Symbolic capital describes the value derived from being known and recognised—a concept synonymous with standing, good name, honour, fame, prestige and reputation. Symbolic capital need not necessarily be confined to the elite domain—there is a limited form of symbolic capital observable in all hierarchies. In the live music context, symbolic capital can attach to regions, cities, venues and performers.

Melbourne, for example, has an actively self-promoted reputation for being the live music ‘Capital’ of Australia due to its multitude of venues, its calibre and concentration of local acts, and its history and legacy of producing world-class artists and musicians (Homan, 2011; Lobato, 2006; Shaw, 2005, 2009, 2013; Walker, 2012). It is argued that such place-based symbolic capital encourages migration of consumers and producers, as the appeal of Melbourne’s vibrant live music scene draws creative individuals and music lovers from other regional and urban centres.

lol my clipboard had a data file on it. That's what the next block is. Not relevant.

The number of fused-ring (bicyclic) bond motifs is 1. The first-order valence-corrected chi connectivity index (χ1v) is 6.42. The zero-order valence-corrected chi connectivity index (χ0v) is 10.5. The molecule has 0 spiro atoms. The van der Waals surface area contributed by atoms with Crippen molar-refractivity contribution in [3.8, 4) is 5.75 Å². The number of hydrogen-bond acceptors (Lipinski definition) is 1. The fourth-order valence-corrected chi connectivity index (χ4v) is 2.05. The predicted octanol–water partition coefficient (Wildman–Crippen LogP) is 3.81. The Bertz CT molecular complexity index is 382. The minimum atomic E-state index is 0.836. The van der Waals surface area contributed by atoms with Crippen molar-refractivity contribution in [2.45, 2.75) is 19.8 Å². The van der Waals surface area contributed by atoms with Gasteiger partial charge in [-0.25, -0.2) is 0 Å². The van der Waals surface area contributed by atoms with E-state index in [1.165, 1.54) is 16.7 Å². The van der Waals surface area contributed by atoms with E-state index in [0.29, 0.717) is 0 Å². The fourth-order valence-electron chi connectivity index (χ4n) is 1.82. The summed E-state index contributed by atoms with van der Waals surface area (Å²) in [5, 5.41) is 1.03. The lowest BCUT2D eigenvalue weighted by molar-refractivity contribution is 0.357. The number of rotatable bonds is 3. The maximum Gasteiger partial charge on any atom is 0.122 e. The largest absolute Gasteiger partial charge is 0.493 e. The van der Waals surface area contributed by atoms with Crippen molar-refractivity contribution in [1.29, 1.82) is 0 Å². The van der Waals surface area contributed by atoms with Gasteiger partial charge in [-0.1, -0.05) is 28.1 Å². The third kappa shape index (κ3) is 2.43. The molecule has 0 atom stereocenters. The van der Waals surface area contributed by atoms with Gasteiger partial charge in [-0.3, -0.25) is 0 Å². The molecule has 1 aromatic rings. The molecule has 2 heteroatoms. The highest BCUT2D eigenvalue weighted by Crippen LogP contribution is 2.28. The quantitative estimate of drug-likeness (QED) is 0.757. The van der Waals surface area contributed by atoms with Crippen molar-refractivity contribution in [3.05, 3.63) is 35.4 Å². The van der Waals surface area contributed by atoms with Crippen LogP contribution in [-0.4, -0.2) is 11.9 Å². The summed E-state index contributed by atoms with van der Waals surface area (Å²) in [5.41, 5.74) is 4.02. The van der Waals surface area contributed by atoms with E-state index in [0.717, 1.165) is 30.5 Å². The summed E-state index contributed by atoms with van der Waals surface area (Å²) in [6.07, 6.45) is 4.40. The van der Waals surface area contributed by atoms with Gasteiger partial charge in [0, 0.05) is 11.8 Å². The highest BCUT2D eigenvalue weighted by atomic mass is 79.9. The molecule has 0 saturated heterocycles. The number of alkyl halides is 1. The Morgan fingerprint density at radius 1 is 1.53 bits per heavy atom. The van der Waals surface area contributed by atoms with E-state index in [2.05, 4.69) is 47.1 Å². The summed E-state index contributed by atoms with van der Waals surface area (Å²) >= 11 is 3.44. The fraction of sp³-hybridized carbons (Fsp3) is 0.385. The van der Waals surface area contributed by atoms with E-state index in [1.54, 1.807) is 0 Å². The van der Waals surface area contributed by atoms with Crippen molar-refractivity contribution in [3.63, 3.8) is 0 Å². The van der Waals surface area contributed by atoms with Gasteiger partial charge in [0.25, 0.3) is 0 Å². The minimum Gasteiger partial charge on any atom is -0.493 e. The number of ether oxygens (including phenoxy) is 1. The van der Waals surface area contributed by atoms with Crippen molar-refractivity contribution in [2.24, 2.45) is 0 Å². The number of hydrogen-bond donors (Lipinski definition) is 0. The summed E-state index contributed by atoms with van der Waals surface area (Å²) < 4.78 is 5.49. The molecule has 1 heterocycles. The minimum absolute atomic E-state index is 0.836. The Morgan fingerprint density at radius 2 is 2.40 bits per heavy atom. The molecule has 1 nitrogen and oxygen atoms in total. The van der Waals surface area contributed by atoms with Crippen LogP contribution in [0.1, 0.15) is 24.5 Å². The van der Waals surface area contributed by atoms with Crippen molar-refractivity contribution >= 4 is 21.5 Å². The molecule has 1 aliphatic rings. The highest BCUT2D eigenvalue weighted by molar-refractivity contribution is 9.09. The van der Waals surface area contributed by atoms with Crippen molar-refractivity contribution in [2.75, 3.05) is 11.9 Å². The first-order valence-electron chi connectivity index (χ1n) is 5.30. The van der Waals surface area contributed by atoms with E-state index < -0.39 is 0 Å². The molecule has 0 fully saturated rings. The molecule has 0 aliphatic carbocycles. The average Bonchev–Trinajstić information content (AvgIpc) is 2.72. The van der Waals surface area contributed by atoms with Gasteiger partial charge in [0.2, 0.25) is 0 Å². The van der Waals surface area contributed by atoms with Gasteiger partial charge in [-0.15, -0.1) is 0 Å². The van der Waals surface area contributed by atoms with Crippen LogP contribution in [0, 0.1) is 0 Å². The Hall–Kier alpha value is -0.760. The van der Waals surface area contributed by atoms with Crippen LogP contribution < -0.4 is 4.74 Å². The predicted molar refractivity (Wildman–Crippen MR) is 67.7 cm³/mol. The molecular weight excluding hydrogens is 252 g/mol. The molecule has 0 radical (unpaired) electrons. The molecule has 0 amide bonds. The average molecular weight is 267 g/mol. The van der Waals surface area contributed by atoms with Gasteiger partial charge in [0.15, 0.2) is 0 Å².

Artists, too, enjoy and exploit their own form of symbolic capital. Australian musicians like Nick Cave and Paul Kelly have inspired not just musicians, but many other creative individuals such as writers, filmmakers and documentarians (Walker, 2012). Bruce Springsteen and Bono have been the focal point of both inspiration and aspiration for musicians and politicians alike. In addition, one cannot ignore the well documented (at least anecdotally) phenomenon of ‘groupies’ (Darwin, 2010; Howe & Friedman, 2014; Passanisi, 2010) —unique evidence of the existence and potential of symbolic capital in live music cultures.